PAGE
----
Believe it or not, spring is coming, but will global warming change things? A new study shows that the breeding ranges of North American birds have shifted northward coinciding with a period of increasing global temperatures. Eventually, some of our favorite birds may disappear completely. And those trees they?re nesting in seem to change colors later and later every year?or maybe not at all?which is another sign of global warming. Meanwhile, birds are changing their habits to become more like humans in one very important way.
In LiveScience.com, Charles Q. Choi reports that older birds "have now been seen for the first time behaving like grandparents." There are very few animal species in which grandparents help care for the offspring?besides humans, only pilot whales and some monkeys do so. Researcher ? researchers have occasionally seen older adults engage in what might be grandparenting. Researcher David Richardson studied the Seychelles warbler, which live only on one tiny island, and found that older adult birds that no longer breed often help their children to rear their young. Richardson thinks that this helps the grandparents to make sure their genes persist.
Researchers Alan Hitch and Paul Leberg studied the breeding ranges of 56 bird species using data collected by the North American Breeding Bird Survey, which has been tracking bird migration since 1966.
They mostly studied the types of birds that primarily live in backyards or forests and eat seeds or insects. Hitch says, ?Our results add to an increasing body of scientific research documenting the effects of global climate change,? Hitch said. ?It also raises questions about whether northward shifting ranges could be detrimental to some species.?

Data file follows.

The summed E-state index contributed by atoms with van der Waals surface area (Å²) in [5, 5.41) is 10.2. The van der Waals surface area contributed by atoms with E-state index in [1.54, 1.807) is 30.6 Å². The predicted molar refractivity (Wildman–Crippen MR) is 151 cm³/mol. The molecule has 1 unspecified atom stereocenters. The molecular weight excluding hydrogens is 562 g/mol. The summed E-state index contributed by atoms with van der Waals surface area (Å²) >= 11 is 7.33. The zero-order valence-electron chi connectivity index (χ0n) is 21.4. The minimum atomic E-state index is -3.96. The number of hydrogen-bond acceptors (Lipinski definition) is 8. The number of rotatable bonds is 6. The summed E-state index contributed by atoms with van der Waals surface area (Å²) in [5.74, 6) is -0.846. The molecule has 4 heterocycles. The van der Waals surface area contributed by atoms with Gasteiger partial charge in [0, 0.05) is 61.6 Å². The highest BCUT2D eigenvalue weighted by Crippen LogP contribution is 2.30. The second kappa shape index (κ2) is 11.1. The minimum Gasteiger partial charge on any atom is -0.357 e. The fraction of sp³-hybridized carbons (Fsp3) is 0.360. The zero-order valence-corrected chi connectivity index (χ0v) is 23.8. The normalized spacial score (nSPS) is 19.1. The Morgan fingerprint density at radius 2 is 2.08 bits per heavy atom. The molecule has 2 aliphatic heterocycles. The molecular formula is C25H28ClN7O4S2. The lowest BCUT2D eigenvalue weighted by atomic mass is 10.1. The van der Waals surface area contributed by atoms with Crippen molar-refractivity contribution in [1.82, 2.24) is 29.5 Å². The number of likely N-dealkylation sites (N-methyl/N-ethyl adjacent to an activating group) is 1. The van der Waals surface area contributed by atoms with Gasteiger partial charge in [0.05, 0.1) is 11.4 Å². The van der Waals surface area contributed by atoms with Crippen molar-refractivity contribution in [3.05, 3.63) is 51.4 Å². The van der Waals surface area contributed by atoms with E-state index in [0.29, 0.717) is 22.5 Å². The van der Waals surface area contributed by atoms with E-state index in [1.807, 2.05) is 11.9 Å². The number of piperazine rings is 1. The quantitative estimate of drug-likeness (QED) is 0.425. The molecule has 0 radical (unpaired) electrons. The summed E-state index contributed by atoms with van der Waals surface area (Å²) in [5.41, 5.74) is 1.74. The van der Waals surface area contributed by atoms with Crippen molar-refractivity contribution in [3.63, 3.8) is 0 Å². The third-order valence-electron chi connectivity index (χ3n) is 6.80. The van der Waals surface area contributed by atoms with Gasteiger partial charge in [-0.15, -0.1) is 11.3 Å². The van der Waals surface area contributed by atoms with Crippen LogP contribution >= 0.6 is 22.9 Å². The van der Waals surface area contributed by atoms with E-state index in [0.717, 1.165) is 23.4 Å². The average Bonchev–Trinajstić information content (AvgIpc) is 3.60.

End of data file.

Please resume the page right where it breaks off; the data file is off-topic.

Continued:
In the February 5 edition of the Independent, Amol Rajan writes that "a full month before the official end of winter, the British springtime has most definitely sprung." He quotes researcher Kate Lewthwaite as saying, "The natural world is giving us clear year-on-year indications that things are changing. The timing of natural events is one of the most responsive aspects of the natural world to warming, so it is an important indicator of change."
Scientists say we can blame increasing amounts of carbon dioxide in the atmosphere for prolonging the growing season of the trees. While that means we miss our colorful autumns, it may be good news for forestry industries. When researcher David F. Karnosky studied forests in Wisconsin and across the planet in Italy, he found that forests on both continents stayed greener longer as CO2 levels rose, independent of temperature changes. In other words, rising carbon dioxide levels in the atmosphere act directly to delay the usual autumn spectacle of changing colors and falling leaves in northern hardwood forests. Karnosky says, ?Basically, this is a good-news story for our region?s forests. It suggests that they will become a bit more productive due to the extra carbon being taken up in the autumn, along with the increased photosynthesis throughout the growing season.?
But this could be bad news for the rest of us, since it will make these industries reluctant to push for change in our government's environmental policies. As the world warms up, big business interests may support changes in areas such as agriculture that bring in more short term gains. This could cause them to actually PROMOTE more greenhouse gas emissions. Remember: you read it first here.
Art credit: freeimages.co.uk
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